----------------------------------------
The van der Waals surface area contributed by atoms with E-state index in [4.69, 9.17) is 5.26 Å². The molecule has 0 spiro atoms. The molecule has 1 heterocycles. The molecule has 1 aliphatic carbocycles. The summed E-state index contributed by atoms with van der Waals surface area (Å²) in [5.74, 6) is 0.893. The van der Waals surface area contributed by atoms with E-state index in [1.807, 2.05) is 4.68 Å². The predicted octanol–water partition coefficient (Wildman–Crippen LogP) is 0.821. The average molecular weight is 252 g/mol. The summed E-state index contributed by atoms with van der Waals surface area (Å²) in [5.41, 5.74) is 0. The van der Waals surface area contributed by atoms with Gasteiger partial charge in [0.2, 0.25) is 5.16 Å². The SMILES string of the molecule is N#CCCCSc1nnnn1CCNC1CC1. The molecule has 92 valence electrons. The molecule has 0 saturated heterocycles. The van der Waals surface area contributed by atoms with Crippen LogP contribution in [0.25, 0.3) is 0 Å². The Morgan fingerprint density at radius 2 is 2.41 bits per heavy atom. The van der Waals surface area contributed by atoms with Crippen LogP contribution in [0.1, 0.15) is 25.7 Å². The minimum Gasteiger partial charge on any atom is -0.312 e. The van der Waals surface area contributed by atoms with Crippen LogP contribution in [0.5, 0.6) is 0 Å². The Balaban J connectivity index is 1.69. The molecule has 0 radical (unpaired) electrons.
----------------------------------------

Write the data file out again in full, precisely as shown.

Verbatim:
The van der Waals surface area contributed by atoms with E-state index in [4.69, 9.17) is 5.26 Å². The molecule has 0 spiro atoms. The molecule has 1 heterocycles. The molecule has 1 aliphatic carbocycles. The summed E-state index contributed by atoms with van der Waals surface area (Å²) in [5.74, 6) is 0.893. The van der Waals surface area contributed by atoms with E-state index in [1.807, 2.05) is 4.68 Å². The predicted octanol–water partition coefficient (Wildman–Crippen LogP) is 0.821. The average molecular weight is 252 g/mol. The summed E-state index contributed by atoms with van der Waals surface area (Å²) in [5.41, 5.74) is 0. The van der Waals surface area contributed by atoms with Gasteiger partial charge in [0.2, 0.25) is 5.16 Å². The SMILES string of the molecule is N#CCCCSc1nnnn1CCNC1CC1. The molecule has 92 valence electrons. The molecule has 0 saturated heterocycles. The van der Waals surface area contributed by atoms with Crippen LogP contribution in [0.25, 0.3) is 0 Å². The Morgan fingerprint density at radius 2 is 2.41 bits per heavy atom. The van der Waals surface area contributed by atoms with Crippen LogP contribution in [0.1, 0.15) is 25.7 Å². The minimum Gasteiger partial charge on any atom is -0.312 e. The van der Waals surface area contributed by atoms with Crippen LogP contribution in [0.5, 0.6) is 0 Å². The Balaban J connectivity index is 1.69. The molecule has 0 radical (unpaired) electrons.